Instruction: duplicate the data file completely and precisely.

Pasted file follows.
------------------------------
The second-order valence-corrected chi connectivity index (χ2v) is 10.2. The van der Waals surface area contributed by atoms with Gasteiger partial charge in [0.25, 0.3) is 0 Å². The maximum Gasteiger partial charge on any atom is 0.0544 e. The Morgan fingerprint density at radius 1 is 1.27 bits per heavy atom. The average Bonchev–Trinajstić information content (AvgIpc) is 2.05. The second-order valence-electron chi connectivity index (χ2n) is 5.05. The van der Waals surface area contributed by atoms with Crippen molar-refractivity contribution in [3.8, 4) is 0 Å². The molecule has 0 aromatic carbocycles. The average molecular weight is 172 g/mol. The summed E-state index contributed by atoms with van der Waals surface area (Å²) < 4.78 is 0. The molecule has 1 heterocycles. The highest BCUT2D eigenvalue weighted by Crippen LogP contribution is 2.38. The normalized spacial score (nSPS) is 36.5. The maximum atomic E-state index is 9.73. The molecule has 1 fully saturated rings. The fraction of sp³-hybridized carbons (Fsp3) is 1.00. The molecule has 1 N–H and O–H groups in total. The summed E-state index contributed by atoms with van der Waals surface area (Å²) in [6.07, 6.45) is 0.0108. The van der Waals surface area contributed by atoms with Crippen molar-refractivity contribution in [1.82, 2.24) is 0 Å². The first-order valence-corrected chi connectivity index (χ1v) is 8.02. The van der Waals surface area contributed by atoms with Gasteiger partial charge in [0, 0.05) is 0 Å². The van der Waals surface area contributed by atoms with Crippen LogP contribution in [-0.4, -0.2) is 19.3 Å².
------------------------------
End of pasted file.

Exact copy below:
The second-order valence-corrected chi connectivity index (χ2v) is 10.2. The van der Waals surface area contributed by atoms with Gasteiger partial charge in [0.25, 0.3) is 0 Å². The maximum Gasteiger partial charge on any atom is 0.0544 e. The Morgan fingerprint density at radius 1 is 1.27 bits per heavy atom. The average Bonchev–Trinajstić information content (AvgIpc) is 2.05. The second-order valence-electron chi connectivity index (χ2n) is 5.05. The van der Waals surface area contributed by atoms with Crippen molar-refractivity contribution in [3.8, 4) is 0 Å². The molecule has 0 aromatic carbocycles. The average molecular weight is 172 g/mol. The summed E-state index contributed by atoms with van der Waals surface area (Å²) < 4.78 is 0. The molecule has 1 heterocycles. The highest BCUT2D eigenvalue weighted by Crippen LogP contribution is 2.38. The normalized spacial score (nSPS) is 36.5. The maximum atomic E-state index is 9.73. The molecule has 1 fully saturated rings. The fraction of sp³-hybridized carbons (Fsp3) is 1.00. The molecule has 1 N–H and O–H groups in total. The summed E-state index contributed by atoms with van der Waals surface area (Å²) in [6.07, 6.45) is 0.0108. The van der Waals surface area contributed by atoms with Crippen molar-refractivity contribution in [1.82, 2.24) is 0 Å². The first-order valence-corrected chi connectivity index (χ1v) is 8.02. The van der Waals surface area contributed by atoms with Gasteiger partial charge in [0, 0.05) is 0 Å². The van der Waals surface area contributed by atoms with Crippen LogP contribution in [-0.4, -0.2) is 19.3 Å².